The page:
New Mexico national forests impose fire restrictions to reduce human-caused wildfires

Wildfires

NEW MEXICO (KRQE) – This week’s weather is creating some significant fire danger throughout the state. Forecasters say the record heat along with chances for dry thunderstorms and wind are a bad mix.

State and federal officials are already imposing fire restrictions in an effort to prevent a major fire. The Carson, Cibola and Santa Fe National Forests will implement Stage 2 fire restrictions at 8 a.m. on Wednesday, May 20, 2020. The restrictions are an effort to reduce the risk of human-caused wildfires.

The restrictions will be implemented forest-wide on the Carson and Santa Fe National Forests and on Mount Taylor, Magdalena, Mountainair and Sandia Ranger Districts of the Cibola National Forest and National Grasslands.

Stage 2 fire restrictions prohibit:

  • Building, maintaining, attending, or using a fire, campfire, or stove fire.
  • Smoking, except within an enclosed vehicle or building, a developed recreation site, or while stopped in an area at least three feet in diameter that is cleared of vegetation and flammable material.
  • Welding or operating an acetylene or other torch with open flame.
  • Driving off designated roads. Visitors may park in areas cleared of vegetation within 10 feet of the roadway, or in designated parking areas.
  • Operating a chainsaw or other equipment powered by an internal combustion engine between the hours of 10 a.m. and 6 p.m. The so-called “hoot owl” provision is a historic term that was used to notify woodcutters they could only cut during the morning hours when they could hear owls in the forest. Today, the restriction reduces the risk of an accidental fire start by mechanical equipment during the hottest, driest part of the day. Fuelwood permit holders may still collect wood as long as the chainsaws are off by 10 a.m.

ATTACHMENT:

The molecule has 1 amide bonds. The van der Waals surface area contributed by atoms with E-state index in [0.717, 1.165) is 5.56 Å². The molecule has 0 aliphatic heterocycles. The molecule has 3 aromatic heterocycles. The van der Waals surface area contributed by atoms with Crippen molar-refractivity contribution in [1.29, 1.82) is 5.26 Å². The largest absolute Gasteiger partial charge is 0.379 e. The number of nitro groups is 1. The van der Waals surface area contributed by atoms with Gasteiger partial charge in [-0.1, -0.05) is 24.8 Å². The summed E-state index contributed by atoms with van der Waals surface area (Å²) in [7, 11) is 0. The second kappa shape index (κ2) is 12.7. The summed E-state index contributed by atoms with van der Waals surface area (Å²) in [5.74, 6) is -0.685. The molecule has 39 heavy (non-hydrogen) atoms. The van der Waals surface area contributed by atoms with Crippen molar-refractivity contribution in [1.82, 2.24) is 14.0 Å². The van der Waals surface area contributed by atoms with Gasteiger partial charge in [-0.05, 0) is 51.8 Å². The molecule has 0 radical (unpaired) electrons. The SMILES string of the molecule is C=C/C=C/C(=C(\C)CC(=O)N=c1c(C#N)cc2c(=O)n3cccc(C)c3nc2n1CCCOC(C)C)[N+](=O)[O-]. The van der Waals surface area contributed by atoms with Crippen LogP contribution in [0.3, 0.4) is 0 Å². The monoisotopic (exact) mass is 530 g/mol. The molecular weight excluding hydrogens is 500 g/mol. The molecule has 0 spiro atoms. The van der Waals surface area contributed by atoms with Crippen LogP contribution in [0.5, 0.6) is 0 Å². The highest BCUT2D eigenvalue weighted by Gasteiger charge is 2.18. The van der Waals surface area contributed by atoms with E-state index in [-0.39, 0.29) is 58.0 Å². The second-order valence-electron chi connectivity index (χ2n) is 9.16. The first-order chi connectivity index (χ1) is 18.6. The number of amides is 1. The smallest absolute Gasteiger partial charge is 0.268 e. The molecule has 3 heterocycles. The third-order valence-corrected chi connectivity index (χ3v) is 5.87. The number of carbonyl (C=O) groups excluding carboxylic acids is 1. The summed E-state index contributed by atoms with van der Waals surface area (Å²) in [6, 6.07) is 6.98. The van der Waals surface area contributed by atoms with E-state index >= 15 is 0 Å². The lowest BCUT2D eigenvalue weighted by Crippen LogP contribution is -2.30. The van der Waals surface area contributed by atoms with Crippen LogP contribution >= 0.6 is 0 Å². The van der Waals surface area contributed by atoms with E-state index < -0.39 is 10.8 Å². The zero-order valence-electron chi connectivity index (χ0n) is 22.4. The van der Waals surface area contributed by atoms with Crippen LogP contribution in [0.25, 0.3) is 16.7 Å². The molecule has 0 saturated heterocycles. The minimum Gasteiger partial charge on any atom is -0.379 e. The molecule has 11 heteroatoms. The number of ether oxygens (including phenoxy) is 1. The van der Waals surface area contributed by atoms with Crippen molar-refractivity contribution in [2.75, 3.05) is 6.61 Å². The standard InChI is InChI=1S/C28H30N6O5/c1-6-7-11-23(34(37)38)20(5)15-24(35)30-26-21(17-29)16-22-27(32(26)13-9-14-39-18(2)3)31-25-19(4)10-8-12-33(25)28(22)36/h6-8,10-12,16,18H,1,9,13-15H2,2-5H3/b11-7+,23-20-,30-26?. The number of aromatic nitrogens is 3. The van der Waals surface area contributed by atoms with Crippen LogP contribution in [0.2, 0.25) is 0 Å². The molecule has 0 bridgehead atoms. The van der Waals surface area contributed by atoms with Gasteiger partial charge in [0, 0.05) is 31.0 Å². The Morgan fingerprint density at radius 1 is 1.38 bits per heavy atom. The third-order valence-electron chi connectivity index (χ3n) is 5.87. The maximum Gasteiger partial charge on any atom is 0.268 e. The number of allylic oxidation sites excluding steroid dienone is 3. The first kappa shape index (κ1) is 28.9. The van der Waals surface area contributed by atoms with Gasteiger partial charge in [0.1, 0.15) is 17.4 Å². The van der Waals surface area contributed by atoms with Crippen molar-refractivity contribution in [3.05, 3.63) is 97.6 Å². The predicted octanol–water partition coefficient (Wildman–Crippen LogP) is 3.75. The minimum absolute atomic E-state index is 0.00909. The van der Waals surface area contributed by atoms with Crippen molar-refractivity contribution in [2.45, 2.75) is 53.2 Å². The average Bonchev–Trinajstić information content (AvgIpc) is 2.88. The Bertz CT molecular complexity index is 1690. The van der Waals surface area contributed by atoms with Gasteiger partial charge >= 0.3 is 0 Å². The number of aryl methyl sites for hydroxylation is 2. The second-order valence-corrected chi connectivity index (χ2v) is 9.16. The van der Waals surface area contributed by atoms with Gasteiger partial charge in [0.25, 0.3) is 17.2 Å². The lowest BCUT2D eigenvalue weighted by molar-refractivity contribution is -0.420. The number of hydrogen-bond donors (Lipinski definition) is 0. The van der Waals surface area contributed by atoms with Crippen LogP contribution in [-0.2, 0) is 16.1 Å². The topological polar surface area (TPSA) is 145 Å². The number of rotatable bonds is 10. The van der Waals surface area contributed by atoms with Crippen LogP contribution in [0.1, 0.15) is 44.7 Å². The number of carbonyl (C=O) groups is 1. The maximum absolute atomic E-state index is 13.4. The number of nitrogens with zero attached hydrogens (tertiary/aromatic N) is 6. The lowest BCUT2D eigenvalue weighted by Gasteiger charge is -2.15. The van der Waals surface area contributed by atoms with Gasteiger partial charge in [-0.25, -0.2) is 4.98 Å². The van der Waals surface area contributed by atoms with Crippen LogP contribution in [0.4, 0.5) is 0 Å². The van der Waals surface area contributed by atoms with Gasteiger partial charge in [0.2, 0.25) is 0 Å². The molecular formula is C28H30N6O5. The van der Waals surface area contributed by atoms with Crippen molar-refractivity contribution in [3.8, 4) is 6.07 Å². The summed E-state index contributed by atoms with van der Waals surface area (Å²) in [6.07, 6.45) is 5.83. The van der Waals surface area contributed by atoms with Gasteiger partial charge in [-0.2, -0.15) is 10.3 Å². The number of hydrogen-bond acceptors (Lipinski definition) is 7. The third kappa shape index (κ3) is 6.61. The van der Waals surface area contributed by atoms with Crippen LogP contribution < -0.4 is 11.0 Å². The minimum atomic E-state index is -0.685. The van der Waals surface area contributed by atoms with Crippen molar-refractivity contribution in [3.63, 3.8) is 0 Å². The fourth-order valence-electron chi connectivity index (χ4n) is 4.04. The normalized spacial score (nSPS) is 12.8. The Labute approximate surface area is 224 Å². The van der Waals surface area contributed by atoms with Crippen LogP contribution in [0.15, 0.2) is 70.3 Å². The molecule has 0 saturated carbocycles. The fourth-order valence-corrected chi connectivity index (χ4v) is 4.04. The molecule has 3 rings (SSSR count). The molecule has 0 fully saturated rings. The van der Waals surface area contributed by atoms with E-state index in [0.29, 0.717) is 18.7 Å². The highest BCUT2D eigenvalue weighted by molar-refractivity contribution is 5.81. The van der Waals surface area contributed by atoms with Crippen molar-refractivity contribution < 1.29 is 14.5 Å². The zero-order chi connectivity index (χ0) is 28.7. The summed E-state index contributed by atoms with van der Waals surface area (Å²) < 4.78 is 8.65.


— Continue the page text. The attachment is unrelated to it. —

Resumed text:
• Fireworks and other pyrotechnic devices are always prohibited on national forests.

Federal, state and local officers, members of an organized rescue team or firefighting force, and any others authorized by permit are exempt from the closure order. Other exemptions include:

  • Residents, owners and leases of land within the boundaries of the Carson National Forest, and holders of Forest Service recreation special use authorizations are exempt from the campfire ban if the fire is within a permanent structure.
  • Generators with an approved spark arresting device if used in an area cleared of all vegetation and flammable materials within 3 feet of the generator.
  • Stoves and lanterns fueled by propane or other liquefied petroleum fuels that meet manufacturer’s safety specifications and have on/off switches.

All three national forests are still welcoming visitors but are asked to use extreme caution when fire restrictions are in place. Violations are punishable as a Class B misdemeanor by a fine of not more than $5,000 for individuals and $10,000 for organizations and/or by imprisonment for not more than six months.

The fire restrictions are in place until Dec. 31, 2020, unless rescinded earlier.

Copyright 2020 Nexstar Broadcasting, Inc. All rights reserved. This material may not be published, broadcast, rewritten, or redistributed.

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